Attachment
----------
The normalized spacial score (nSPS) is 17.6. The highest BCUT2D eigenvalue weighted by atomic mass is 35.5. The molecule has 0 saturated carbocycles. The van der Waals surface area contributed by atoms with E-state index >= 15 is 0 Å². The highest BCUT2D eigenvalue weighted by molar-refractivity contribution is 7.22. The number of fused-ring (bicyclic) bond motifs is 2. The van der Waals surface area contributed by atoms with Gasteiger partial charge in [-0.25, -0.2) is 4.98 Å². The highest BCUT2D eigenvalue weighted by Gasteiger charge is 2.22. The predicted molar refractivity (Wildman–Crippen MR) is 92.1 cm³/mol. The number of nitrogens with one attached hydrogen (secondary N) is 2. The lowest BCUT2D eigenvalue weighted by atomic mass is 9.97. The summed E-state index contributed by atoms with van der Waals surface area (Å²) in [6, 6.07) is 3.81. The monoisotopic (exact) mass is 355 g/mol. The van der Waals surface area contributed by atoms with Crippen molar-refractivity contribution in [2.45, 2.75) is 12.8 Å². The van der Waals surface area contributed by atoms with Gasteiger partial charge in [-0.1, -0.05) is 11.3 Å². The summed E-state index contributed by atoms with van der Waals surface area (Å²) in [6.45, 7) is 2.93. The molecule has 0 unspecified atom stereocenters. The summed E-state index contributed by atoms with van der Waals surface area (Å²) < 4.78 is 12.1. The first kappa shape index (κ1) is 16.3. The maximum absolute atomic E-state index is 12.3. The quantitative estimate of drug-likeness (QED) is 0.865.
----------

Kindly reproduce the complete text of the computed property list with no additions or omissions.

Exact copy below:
The normalized spacial score (nSPS) is 17.6. The highest BCUT2D eigenvalue weighted by atomic mass is 35.5. The molecule has 0 saturated carbocycles. The van der Waals surface area contributed by atoms with E-state index >= 15 is 0 Å². The highest BCUT2D eigenvalue weighted by molar-refractivity contribution is 7.22. The number of fused-ring (bicyclic) bond motifs is 2. The van der Waals surface area contributed by atoms with Gasteiger partial charge in [-0.25, -0.2) is 4.98 Å². The highest BCUT2D eigenvalue weighted by Gasteiger charge is 2.22. The predicted molar refractivity (Wildman–Crippen MR) is 92.1 cm³/mol. The number of nitrogens with one attached hydrogen (secondary N) is 2. The lowest BCUT2D eigenvalue weighted by atomic mass is 9.97. The summed E-state index contributed by atoms with van der Waals surface area (Å²) in [6, 6.07) is 3.81. The monoisotopic (exact) mass is 355 g/mol. The van der Waals surface area contributed by atoms with Crippen molar-refractivity contribution in [2.45, 2.75) is 12.8 Å². The van der Waals surface area contributed by atoms with Gasteiger partial charge in [-0.1, -0.05) is 11.3 Å². The summed E-state index contributed by atoms with van der Waals surface area (Å²) in [6.45, 7) is 2.93. The molecule has 0 unspecified atom stereocenters. The summed E-state index contributed by atoms with van der Waals surface area (Å²) < 4.78 is 12.1. The first kappa shape index (κ1) is 16.3. The maximum absolute atomic E-state index is 12.3. The quantitative estimate of drug-likeness (QED) is 0.865.